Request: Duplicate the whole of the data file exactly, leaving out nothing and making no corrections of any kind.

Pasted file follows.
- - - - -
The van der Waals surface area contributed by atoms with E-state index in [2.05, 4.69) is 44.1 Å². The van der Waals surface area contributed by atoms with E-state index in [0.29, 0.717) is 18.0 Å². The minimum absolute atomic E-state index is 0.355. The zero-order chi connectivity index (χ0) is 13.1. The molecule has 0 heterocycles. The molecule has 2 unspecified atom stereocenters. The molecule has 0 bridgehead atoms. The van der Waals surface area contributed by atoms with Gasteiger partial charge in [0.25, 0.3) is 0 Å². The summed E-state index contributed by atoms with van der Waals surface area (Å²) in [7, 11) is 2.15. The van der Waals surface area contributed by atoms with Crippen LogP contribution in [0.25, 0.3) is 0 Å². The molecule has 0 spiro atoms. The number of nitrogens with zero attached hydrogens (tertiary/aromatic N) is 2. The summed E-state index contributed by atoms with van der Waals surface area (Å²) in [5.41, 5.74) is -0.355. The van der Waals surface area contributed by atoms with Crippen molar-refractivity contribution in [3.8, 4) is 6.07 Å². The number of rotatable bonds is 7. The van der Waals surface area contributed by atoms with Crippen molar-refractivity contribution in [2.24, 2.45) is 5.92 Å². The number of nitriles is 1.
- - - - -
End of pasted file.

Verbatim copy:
The van der Waals surface area contributed by atoms with E-state index in [2.05, 4.69) is 44.1 Å². The van der Waals surface area contributed by atoms with E-state index in [0.29, 0.717) is 18.0 Å². The minimum absolute atomic E-state index is 0.355. The zero-order chi connectivity index (χ0) is 13.1. The molecule has 0 heterocycles. The molecule has 2 unspecified atom stereocenters. The molecule has 0 bridgehead atoms. The van der Waals surface area contributed by atoms with Gasteiger partial charge in [0.25, 0.3) is 0 Å². The summed E-state index contributed by atoms with van der Waals surface area (Å²) in [7, 11) is 2.15. The van der Waals surface area contributed by atoms with Crippen LogP contribution in [0.25, 0.3) is 0 Å². The molecule has 0 spiro atoms. The number of nitrogens with zero attached hydrogens (tertiary/aromatic N) is 2. The summed E-state index contributed by atoms with van der Waals surface area (Å²) in [5.41, 5.74) is -0.355. The van der Waals surface area contributed by atoms with Crippen molar-refractivity contribution in [3.8, 4) is 6.07 Å². The number of rotatable bonds is 7. The van der Waals surface area contributed by atoms with Crippen molar-refractivity contribution in [2.24, 2.45) is 5.92 Å². The number of nitriles is 1.